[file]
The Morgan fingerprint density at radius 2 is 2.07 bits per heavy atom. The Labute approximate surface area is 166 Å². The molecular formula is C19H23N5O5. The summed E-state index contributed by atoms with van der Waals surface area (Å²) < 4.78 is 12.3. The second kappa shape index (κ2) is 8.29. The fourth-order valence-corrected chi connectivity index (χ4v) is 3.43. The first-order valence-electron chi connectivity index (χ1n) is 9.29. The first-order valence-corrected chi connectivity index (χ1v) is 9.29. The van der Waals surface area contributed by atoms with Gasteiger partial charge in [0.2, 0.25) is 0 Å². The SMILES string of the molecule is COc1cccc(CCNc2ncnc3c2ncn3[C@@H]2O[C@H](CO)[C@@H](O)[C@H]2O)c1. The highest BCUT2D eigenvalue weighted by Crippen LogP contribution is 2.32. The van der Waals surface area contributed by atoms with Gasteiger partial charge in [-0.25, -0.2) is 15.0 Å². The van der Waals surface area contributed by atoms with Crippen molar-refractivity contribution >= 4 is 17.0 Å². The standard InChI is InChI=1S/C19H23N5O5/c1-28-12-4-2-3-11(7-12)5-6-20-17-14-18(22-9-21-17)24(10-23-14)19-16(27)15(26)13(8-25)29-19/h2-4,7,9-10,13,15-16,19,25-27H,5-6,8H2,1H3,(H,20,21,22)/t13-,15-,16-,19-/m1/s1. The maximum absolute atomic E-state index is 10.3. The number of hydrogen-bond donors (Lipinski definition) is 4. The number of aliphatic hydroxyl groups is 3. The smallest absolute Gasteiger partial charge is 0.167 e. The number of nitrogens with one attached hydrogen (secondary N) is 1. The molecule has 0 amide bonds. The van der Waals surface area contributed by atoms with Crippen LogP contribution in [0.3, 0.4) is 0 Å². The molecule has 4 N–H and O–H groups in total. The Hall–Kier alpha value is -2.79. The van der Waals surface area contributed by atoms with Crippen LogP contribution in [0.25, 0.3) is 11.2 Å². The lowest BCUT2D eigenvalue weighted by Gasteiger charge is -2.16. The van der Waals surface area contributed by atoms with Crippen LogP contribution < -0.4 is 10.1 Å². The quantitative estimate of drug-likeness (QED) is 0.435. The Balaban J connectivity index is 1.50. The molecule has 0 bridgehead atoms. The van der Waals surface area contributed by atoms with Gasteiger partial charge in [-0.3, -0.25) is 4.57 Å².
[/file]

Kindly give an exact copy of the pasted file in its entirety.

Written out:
The Morgan fingerprint density at radius 2 is 2.07 bits per heavy atom. The Labute approximate surface area is 166 Å². The molecular formula is C19H23N5O5. The summed E-state index contributed by atoms with van der Waals surface area (Å²) < 4.78 is 12.3. The second kappa shape index (κ2) is 8.29. The fourth-order valence-corrected chi connectivity index (χ4v) is 3.43. The first-order valence-electron chi connectivity index (χ1n) is 9.29. The first-order valence-corrected chi connectivity index (χ1v) is 9.29. The van der Waals surface area contributed by atoms with Gasteiger partial charge in [0.2, 0.25) is 0 Å². The SMILES string of the molecule is COc1cccc(CCNc2ncnc3c2ncn3[C@@H]2O[C@H](CO)[C@@H](O)[C@H]2O)c1. The highest BCUT2D eigenvalue weighted by Crippen LogP contribution is 2.32. The van der Waals surface area contributed by atoms with Gasteiger partial charge in [-0.25, -0.2) is 15.0 Å². The van der Waals surface area contributed by atoms with Crippen molar-refractivity contribution >= 4 is 17.0 Å². The standard InChI is InChI=1S/C19H23N5O5/c1-28-12-4-2-3-11(7-12)5-6-20-17-14-18(22-9-21-17)24(10-23-14)19-16(27)15(26)13(8-25)29-19/h2-4,7,9-10,13,15-16,19,25-27H,5-6,8H2,1H3,(H,20,21,22)/t13-,15-,16-,19-/m1/s1. The maximum absolute atomic E-state index is 10.3. The number of hydrogen-bond donors (Lipinski definition) is 4. The number of aliphatic hydroxyl groups is 3. The smallest absolute Gasteiger partial charge is 0.167 e. The number of nitrogens with one attached hydrogen (secondary N) is 1. The molecule has 0 amide bonds. The van der Waals surface area contributed by atoms with Crippen LogP contribution in [0.3, 0.4) is 0 Å². The molecule has 4 N–H and O–H groups in total. The Hall–Kier alpha value is -2.79. The van der Waals surface area contributed by atoms with Crippen LogP contribution in [0.25, 0.3) is 11.2 Å². The lowest BCUT2D eigenvalue weighted by Gasteiger charge is -2.16. The van der Waals surface area contributed by atoms with Crippen LogP contribution < -0.4 is 10.1 Å². The quantitative estimate of drug-likeness (QED) is 0.435. The Balaban J connectivity index is 1.50. The molecule has 0 bridgehead atoms. The van der Waals surface area contributed by atoms with Gasteiger partial charge in [-0.3, -0.25) is 4.57 Å².